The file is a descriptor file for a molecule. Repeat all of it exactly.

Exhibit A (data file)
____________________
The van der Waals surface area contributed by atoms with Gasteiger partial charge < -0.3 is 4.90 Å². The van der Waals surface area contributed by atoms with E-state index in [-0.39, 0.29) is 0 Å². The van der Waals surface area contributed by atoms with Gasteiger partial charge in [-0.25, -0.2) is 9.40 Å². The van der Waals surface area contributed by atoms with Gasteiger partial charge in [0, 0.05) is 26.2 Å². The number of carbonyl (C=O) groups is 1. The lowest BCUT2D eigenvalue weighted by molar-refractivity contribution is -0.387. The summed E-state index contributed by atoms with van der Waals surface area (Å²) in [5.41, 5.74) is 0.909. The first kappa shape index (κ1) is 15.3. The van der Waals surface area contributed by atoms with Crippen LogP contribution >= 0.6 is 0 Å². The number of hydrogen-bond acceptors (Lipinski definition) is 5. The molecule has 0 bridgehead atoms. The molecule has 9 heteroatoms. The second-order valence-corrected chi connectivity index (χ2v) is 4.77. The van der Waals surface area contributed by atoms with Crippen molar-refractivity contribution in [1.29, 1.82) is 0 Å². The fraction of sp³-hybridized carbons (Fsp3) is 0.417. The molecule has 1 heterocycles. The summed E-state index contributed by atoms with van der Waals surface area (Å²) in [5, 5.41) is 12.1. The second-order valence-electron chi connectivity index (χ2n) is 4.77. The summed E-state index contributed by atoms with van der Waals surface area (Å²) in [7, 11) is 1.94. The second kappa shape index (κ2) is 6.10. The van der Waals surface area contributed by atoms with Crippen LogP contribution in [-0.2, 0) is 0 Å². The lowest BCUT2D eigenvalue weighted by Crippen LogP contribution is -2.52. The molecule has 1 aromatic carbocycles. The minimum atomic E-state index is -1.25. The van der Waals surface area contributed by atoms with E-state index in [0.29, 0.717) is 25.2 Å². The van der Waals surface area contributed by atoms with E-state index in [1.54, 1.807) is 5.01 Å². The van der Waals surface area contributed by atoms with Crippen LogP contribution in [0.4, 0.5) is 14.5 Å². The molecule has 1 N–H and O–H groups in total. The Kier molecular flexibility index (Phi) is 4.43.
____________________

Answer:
The van der Waals surface area contributed by atoms with Gasteiger partial charge < -0.3 is 4.90 Å². The van der Waals surface area contributed by atoms with E-state index in [-0.39, 0.29) is 0 Å². The van der Waals surface area contributed by atoms with Gasteiger partial charge in [-0.25, -0.2) is 9.40 Å². The van der Waals surface area contributed by atoms with Gasteiger partial charge in [0, 0.05) is 26.2 Å². The number of carbonyl (C=O) groups is 1. The lowest BCUT2D eigenvalue weighted by molar-refractivity contribution is -0.387. The summed E-state index contributed by atoms with van der Waals surface area (Å²) in [5.41, 5.74) is 0.909. The first kappa shape index (κ1) is 15.3. The van der Waals surface area contributed by atoms with Crippen LogP contribution >= 0.6 is 0 Å². The number of hydrogen-bond acceptors (Lipinski definition) is 5. The molecule has 0 bridgehead atoms. The molecule has 9 heteroatoms. The second-order valence-corrected chi connectivity index (χ2v) is 4.77. The van der Waals surface area contributed by atoms with Crippen molar-refractivity contribution in [1.29, 1.82) is 0 Å². The fraction of sp³-hybridized carbons (Fsp3) is 0.417. The molecule has 1 heterocycles. The summed E-state index contributed by atoms with van der Waals surface area (Å²) in [5, 5.41) is 12.1. The second-order valence-electron chi connectivity index (χ2n) is 4.77. The summed E-state index contributed by atoms with van der Waals surface area (Å²) in [7, 11) is 1.94. The second kappa shape index (κ2) is 6.10. The van der Waals surface area contributed by atoms with Crippen LogP contribution in [-0.2, 0) is 0 Å². The lowest BCUT2D eigenvalue weighted by Crippen LogP contribution is -2.52. The molecule has 1 aromatic carbocycles. The minimum atomic E-state index is -1.25. The van der Waals surface area contributed by atoms with E-state index in [0.29, 0.717) is 25.2 Å². The van der Waals surface area contributed by atoms with E-state index in [1.54, 1.807) is 5.01 Å². The van der Waals surface area contributed by atoms with Crippen LogP contribution in [0.4, 0.5) is 14.5 Å². The molecule has 1 N–H and O–H groups in total. The Kier molecular flexibility index (Phi) is 4.43.